It didn't go well.
President Truman's health proposals finally came to Congress in the form of a Social Security expansion bill, co-sponsored in Congress by Senators Robert Wagner (D-NY) and James Murray (D-MT), along with Representative John Dingell (D-MI). For this reason, the bill was known popularly as the W-M-D bill. The American Medical Association (AMA) launched a spirited attack against the bill, capitalizing on fears of Communism in the public mind. The AMA characterized the bill as "socialized medicine", and in a forerunner to the rhetoric of the McCarthy era, called Truman White House staffers "followers of the Moscow party line". Organized labor, the main public advocate of the bill, had lost much of its goodwill from the American people in a series of unpopular strikes. Following the outbreak of the Korean War, President Truman was finally forced to abandon the W-M-D Bill. Although Mr. Truman was not able to create the health program he desired, he was successful in publicizing the issue of health care in America. During his Presidency, the not-for-profit health insurance fund Blue Shield-Blue Cross grew from 28 million policies to over 61 million. When on July 30, 1965, President Lyndon B. Johnson signed the Medicare bill into law at the Harry S. Truman library & Museum, he said that it "all started really with the man from Independence".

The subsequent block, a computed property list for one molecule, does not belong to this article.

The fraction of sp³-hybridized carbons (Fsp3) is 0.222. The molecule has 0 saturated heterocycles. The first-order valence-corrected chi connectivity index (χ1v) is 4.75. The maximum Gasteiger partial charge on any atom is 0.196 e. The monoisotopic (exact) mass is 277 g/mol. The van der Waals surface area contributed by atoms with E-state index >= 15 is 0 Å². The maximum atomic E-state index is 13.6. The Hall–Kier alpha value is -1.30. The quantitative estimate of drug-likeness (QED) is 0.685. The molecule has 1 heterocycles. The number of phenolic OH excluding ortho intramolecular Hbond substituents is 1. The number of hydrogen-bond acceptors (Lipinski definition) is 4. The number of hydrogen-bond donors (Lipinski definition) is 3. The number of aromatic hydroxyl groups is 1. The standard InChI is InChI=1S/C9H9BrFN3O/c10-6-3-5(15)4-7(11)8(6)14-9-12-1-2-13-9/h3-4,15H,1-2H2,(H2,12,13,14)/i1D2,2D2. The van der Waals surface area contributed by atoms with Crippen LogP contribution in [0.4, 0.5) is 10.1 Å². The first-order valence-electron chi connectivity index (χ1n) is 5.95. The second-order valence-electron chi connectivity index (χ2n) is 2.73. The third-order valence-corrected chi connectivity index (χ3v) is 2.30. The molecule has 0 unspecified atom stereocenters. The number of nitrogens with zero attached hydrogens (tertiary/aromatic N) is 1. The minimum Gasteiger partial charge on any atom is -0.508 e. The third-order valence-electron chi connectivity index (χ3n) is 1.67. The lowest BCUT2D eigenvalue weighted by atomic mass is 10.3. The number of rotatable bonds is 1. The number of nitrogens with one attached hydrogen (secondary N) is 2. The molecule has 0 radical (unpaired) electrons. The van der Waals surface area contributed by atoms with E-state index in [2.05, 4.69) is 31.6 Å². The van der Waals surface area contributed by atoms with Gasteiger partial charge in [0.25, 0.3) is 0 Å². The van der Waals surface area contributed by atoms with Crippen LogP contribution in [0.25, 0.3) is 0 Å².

There's a lot there that's eerily familiar, isn't there? It was Harry Truman who ordered the deployment of nuclear weapons in Japan, arguably ending the war, and his political opponents still not only felt comfortable questioning his patriotism, but succeeded in killing his plan. It took twenty years for even a sliver of Truman's plan to get through and it's become a tremendous success. Today, the most popular healthcare plan in America is Medicare -- what Truman's (and Johnson's) political opponents derided as "socialized medicine."
Fifty-nine years later, another Democratic president is being accused of trying to "jam" a healthcare reform bill through congress. Fifty-nine years is just too fast.
So here we are now, doing the same damned thing with the other side making the same damned non-arguments. For his part, Obama seems to be getting worn out by the fight, ready to make concessions to get something passed. For their part, the Senate has been no help at all. Majority leader Harry Reid has been doing what he does best -- trying to please everyone and failing miserably. He's running third in his re-election effort as a result of "anemic support among Democrats." Reid really does seem to believe that politics is all about not rocking anyone's boat. If he doesn't win his race, it'll be hard to mourn the loss.
But the story is different in the House of Representatives -- the "People's House." Here's Speaker of the House Nancy Pelosi:
Any real change requires the inclusion of a strong public option to promote competition and bring down costs. If a vigorous public option is not included, it would be a major victory for the health insurance industry.